alpine flowers at Grey Rock

Tuesday, May 18, 2010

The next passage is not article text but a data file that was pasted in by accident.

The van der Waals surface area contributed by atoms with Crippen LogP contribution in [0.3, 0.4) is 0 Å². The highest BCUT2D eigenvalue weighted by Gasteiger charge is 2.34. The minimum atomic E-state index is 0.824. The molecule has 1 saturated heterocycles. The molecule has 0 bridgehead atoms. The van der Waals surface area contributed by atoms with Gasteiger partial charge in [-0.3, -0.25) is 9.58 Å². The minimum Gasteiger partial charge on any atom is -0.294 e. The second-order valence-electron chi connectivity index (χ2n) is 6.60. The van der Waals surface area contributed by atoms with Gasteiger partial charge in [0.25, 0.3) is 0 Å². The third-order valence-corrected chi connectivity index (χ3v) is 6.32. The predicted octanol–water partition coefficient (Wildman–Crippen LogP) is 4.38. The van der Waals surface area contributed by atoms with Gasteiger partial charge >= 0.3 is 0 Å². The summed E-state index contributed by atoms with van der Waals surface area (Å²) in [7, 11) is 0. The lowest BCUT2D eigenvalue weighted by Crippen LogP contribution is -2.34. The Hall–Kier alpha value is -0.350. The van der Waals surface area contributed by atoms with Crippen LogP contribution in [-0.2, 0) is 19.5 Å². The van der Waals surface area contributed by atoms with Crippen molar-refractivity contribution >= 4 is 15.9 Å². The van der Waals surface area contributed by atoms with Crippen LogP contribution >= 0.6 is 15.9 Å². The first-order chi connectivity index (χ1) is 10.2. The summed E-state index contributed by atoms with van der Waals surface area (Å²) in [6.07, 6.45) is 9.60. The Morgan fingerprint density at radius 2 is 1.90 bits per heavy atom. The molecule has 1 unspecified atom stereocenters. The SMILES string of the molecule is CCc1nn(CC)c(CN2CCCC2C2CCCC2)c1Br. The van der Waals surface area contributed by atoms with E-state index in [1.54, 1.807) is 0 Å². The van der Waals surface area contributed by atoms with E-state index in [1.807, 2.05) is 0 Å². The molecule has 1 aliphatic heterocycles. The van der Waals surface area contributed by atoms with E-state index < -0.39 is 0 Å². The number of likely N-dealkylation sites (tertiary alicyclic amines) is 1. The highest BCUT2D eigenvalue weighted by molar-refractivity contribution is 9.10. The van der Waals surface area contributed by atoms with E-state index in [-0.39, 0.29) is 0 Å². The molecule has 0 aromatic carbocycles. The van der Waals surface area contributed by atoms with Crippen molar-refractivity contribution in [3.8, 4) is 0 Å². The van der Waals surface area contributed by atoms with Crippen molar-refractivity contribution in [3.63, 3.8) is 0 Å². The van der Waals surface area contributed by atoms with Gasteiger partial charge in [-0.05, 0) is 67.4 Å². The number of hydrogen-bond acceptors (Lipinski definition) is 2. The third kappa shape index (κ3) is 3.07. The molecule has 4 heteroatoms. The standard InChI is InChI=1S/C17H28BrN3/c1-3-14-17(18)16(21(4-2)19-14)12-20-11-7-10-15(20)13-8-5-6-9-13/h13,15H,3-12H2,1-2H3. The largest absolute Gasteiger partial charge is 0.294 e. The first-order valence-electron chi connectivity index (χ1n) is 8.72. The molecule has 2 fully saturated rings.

Question came in about how to deal with aphids. The good news is you have plenty of nitrogen in your soil, so your plants attract aphids. The bad news is, you don't want to eat the bugs. So, here are a few options for dealing with aphids... A triage for any pest that you can do first is spray cold water. Most pests hate it and it is something you can do without any special equpiment or purchase. You can wash off quite a few and slow down there success rate. There are various soaps for dealing with them such as Safer's which you use to wash them off the leaves and the soap actually melts their soft bodies. Sometimes the soap is too strong for certain plants, so you must be careful. You can use diatomaceous earth, D.E., which pokes holes in their bodies and dries them up, but also is all over your herbs you'd like to use, so not the best case scenario there, but handy for other instances. You can spray with an insecticidal oil like Neem which smothers them and prevents future inhabitants, but must be reapplied every week or so to prevent more from coming. Neem will not hurt you or beneficial bugs, but needs to be washed off before using herbs or everything will taste like Neem! You could spray with Pyganic, a pyrethrum(African Daisy) based pesticide, if you are heavily infested. Spray soil, too. This will kill EVERYBODY, spiders, bees, and other beneficials it touches, so not to be taken lightly. The most fun way to deal with aphids is with ladybugs. They are available at many garden centers or through catalogs like "Bugs Alive!" Let go of a few at a time and let them devour the soft bodied pests in your area. After they eat everything there, they move off to better feeding grounds, so wait a week and let go of some more, especially after a watering as they come out of dormancy(you keep them in the refrigerator) hungry and thristy. Hope this helps. Aphids are worst in spring and fall and not as much of a problem in hot, dry times.

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